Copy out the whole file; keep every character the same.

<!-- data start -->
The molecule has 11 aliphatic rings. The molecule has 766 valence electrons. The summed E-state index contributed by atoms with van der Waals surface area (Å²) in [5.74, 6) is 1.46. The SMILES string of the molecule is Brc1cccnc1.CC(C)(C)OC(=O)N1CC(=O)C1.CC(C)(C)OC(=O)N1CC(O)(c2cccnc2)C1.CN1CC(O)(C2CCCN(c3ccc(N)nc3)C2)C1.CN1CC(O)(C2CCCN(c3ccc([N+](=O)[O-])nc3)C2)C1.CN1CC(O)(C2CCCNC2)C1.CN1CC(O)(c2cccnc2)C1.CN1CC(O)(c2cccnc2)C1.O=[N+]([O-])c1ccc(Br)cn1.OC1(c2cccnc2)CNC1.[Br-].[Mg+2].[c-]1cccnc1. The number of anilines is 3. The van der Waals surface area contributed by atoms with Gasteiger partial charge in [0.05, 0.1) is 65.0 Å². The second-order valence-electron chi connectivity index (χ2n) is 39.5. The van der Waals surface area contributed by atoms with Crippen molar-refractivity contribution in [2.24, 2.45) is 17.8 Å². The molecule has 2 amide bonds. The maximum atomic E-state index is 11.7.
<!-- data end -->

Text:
The molecule has 11 aliphatic rings. The molecule has 766 valence electrons. The summed E-state index contributed by atoms with van der Waals surface area (Å²) in [5.74, 6) is 1.46. The SMILES string of the molecule is Brc1cccnc1.CC(C)(C)OC(=O)N1CC(=O)C1.CC(C)(C)OC(=O)N1CC(O)(c2cccnc2)C1.CN1CC(O)(C2CCCN(c3ccc(N)nc3)C2)C1.CN1CC(O)(C2CCCN(c3ccc([N+](=O)[O-])nc3)C2)C1.CN1CC(O)(C2CCCNC2)C1.CN1CC(O)(c2cccnc2)C1.CN1CC(O)(c2cccnc2)C1.O=[N+]([O-])c1ccc(Br)cn1.OC1(c2cccnc2)CNC1.[Br-].[Mg+2].[c-]1cccnc1. The number of anilines is 3. The van der Waals surface area contributed by atoms with Gasteiger partial charge in [0.05, 0.1) is 65.0 Å². The second-order valence-electron chi connectivity index (χ2n) is 39.5. The van der Waals surface area contributed by atoms with Crippen molar-refractivity contribution in [2.24, 2.45) is 17.8 Å². The molecule has 2 amide bonds. The maximum atomic E-state index is 11.7.